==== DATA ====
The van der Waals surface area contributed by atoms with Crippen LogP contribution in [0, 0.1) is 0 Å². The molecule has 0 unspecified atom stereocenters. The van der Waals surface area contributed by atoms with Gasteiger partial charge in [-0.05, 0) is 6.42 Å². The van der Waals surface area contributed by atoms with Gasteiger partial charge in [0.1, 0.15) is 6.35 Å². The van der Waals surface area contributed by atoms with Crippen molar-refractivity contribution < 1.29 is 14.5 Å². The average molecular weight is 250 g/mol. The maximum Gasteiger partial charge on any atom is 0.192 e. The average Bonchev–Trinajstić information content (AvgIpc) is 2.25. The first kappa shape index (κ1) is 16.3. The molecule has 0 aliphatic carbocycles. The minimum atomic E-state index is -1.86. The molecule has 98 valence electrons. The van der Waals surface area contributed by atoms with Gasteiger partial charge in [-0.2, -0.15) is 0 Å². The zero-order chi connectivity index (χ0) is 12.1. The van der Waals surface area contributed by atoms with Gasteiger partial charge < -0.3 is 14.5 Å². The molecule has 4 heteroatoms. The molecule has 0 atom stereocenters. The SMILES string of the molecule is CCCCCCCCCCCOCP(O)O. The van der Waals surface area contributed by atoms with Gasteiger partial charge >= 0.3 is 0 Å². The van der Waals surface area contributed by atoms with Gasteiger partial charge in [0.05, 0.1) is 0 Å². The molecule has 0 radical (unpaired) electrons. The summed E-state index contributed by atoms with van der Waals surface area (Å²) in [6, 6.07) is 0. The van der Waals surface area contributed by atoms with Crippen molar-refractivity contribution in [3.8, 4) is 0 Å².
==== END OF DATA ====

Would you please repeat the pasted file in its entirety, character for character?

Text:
The van der Waals surface area contributed by atoms with Crippen LogP contribution in [0, 0.1) is 0 Å². The molecule has 0 unspecified atom stereocenters. The van der Waals surface area contributed by atoms with Gasteiger partial charge in [-0.05, 0) is 6.42 Å². The van der Waals surface area contributed by atoms with Gasteiger partial charge in [0.1, 0.15) is 6.35 Å². The van der Waals surface area contributed by atoms with Crippen molar-refractivity contribution < 1.29 is 14.5 Å². The average molecular weight is 250 g/mol. The maximum Gasteiger partial charge on any atom is 0.192 e. The average Bonchev–Trinajstić information content (AvgIpc) is 2.25. The first kappa shape index (κ1) is 16.3. The molecule has 0 aliphatic carbocycles. The minimum atomic E-state index is -1.86. The molecule has 98 valence electrons. The van der Waals surface area contributed by atoms with Gasteiger partial charge in [-0.2, -0.15) is 0 Å². The zero-order chi connectivity index (χ0) is 12.1. The van der Waals surface area contributed by atoms with Gasteiger partial charge < -0.3 is 14.5 Å². The molecule has 4 heteroatoms. The molecule has 0 atom stereocenters. The SMILES string of the molecule is CCCCCCCCCCCOCP(O)O. The van der Waals surface area contributed by atoms with Gasteiger partial charge >= 0.3 is 0 Å². The van der Waals surface area contributed by atoms with Gasteiger partial charge in [0.05, 0.1) is 0 Å². The molecule has 0 radical (unpaired) electrons. The summed E-state index contributed by atoms with van der Waals surface area (Å²) in [6, 6.07) is 0. The van der Waals surface area contributed by atoms with Crippen molar-refractivity contribution in [3.8, 4) is 0 Å².